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Subject: Re: [Boost-testing] [concept_checking] How is this intended to be used.
From: David Abrahams (dave_at_[hidden])
Date: 2009-01-24 17:01:04

on Sat Jan 24 2009, "Robert Ramey" <> wrote:

> I've been looking over the documentation for concept checking.
> At the same time, I'm looking at the implementation of boost::iterators
> as an example of how the concept library is meant to be used.


> Its still not clear to me and I have a couple of questions.

I'll try to help.

> But before I ask them, I should state what my pre-conceptions
> of the library are:
> In the serialization library there are number of constraints upon
> the types which are permitted to be passed as arguments
> to templates and functions. For example
> const T & t;
> ar << t;
> requires that T be a serializable type.
> So if the user says
> ar << U;
> and U is not a serialiable type he might get a 1500 line error
> message - which should teach him not to do that.
> My understanding is that by using the concept checking library
> I can give him more useful information.

Usually it improves error messages.

> ..libs/concept_check/using_concept_check.htm describes how
> the concept library is meant to be used which seems to agree with
> my understanding as described above.
> Here would be a good place to correct any misunderstanding
> I have so far.

Well, fine so far, but you only got half of what the library does. The
other half -- using archetypes -- helps you ensure that your concept
requirement specification covers all the requirements that are actually
imposed by your implementation. In other words, if you wrote a function
that used operator- on a pair of iterators, yet only documented that the
iterators were required to be bidirectional iterators, you'd find out.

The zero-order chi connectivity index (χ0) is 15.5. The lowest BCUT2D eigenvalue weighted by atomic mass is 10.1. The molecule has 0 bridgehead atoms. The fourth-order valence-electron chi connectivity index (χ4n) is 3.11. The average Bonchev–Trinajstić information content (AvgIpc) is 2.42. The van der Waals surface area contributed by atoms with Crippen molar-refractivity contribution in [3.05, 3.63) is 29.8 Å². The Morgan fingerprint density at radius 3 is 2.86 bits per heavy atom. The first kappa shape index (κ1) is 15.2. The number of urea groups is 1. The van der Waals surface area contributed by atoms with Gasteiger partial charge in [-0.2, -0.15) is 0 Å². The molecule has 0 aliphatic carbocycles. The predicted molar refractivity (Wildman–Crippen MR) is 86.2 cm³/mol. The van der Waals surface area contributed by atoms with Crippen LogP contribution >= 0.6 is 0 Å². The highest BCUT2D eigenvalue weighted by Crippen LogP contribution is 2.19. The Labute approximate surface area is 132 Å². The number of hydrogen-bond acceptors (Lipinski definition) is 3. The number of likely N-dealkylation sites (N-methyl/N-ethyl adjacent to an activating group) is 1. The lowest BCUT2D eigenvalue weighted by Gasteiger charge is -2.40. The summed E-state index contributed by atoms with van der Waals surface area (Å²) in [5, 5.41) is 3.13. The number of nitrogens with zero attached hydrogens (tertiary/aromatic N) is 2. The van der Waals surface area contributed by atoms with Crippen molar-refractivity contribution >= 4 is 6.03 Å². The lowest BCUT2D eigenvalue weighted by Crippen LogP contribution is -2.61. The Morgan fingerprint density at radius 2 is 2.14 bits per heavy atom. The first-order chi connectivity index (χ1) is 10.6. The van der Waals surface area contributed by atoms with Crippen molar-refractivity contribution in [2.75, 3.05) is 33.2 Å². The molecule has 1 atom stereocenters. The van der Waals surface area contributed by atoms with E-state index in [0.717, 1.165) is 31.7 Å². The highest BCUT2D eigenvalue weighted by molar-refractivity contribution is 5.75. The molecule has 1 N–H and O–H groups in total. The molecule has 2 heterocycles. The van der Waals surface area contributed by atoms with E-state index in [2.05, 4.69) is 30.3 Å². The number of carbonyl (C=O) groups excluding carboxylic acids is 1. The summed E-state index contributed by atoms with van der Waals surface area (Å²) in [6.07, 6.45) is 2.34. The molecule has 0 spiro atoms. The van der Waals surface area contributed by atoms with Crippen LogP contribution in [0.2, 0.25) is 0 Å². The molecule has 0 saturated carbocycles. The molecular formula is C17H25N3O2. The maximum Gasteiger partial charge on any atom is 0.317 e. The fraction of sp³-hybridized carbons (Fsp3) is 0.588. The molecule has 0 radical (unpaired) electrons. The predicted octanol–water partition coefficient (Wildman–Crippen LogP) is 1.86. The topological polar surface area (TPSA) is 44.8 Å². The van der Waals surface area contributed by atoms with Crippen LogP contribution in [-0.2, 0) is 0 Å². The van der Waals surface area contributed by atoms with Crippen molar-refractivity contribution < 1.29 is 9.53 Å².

> However, when I consider implementing this, it would seem
> that I would include ../serialization/concepts.hpp in a bunch
> of headers and insert BOOST_CONCEPT_REQUIRES... macros in all
> the top level API for templates and functions.

Yeah, that's roughly it.

> I'm a little
> reluctant to undertake such an ambitious edeaver without double
> checking so I pick another library (not really at random) to see
> how concept checking was used there.

You might also look at the graph library.

> It looks like concept checking is not used by default. That is,
> I would have expected that every usage of boost.iterator would
> include the iterator_concept.hpp headers and subject every usage
> to the concept checks. But I've found that this is not the case.
> I only found concept checks to be used in the tests for derivative
> libraries (e.g. filter_iterator). The seems inconsistent with the
> the description of the usage as described in
> ..libs/concept_check/using_concept_check.htm

If you mean that there are no concept checks for iterator_facade and
iterator_adaptor, I think there are a few reasons. The main one is
probably that CRTP doesn't lend itself to concept checking, because the
argument type is incomplete at the point where the checks would occur.
Also, those components have highly conditional requirements -- "if you
want your iterator to model concept X, you need to provide operation Y."

Caveat: Jeremy Siek did all the original concept checking stuff for the
iterator library.

> So what's the recommended/intended usage of the concepts checking
> library.
> That's the first question.

In general, you would add concept checks to all the function and class
templates in your public API, and use archetypes to test their

> Here is the second one:
> I understand that violating a constant


> constraint will generate a syntax error at the point of violation

Well, a compile-time error, anyway.

> and this will preven the program from being compiled.


> But suppose I have another case:
> T * t; // T is a type with serialization trait "no_tracking"
> ar << t;
> This is not an error - but would almost always be a bad idea and
> contrary to what the user intended. Is there something like:
> BOOST_CONCEPT_RECOMMENDS(boost::serialization::tracking_level<T> >=
> boost::serialization::tracked) which would flag this at the point of
> invocation?

Nope, nothing like that. The concept check library produces hard
errors, and is concerned with requirements, not advice. In other words,
warnings are outside the scope of this library. There are other
facilities in Boost for that sort of thing.

Dave Abrahams
BoostPro Computing

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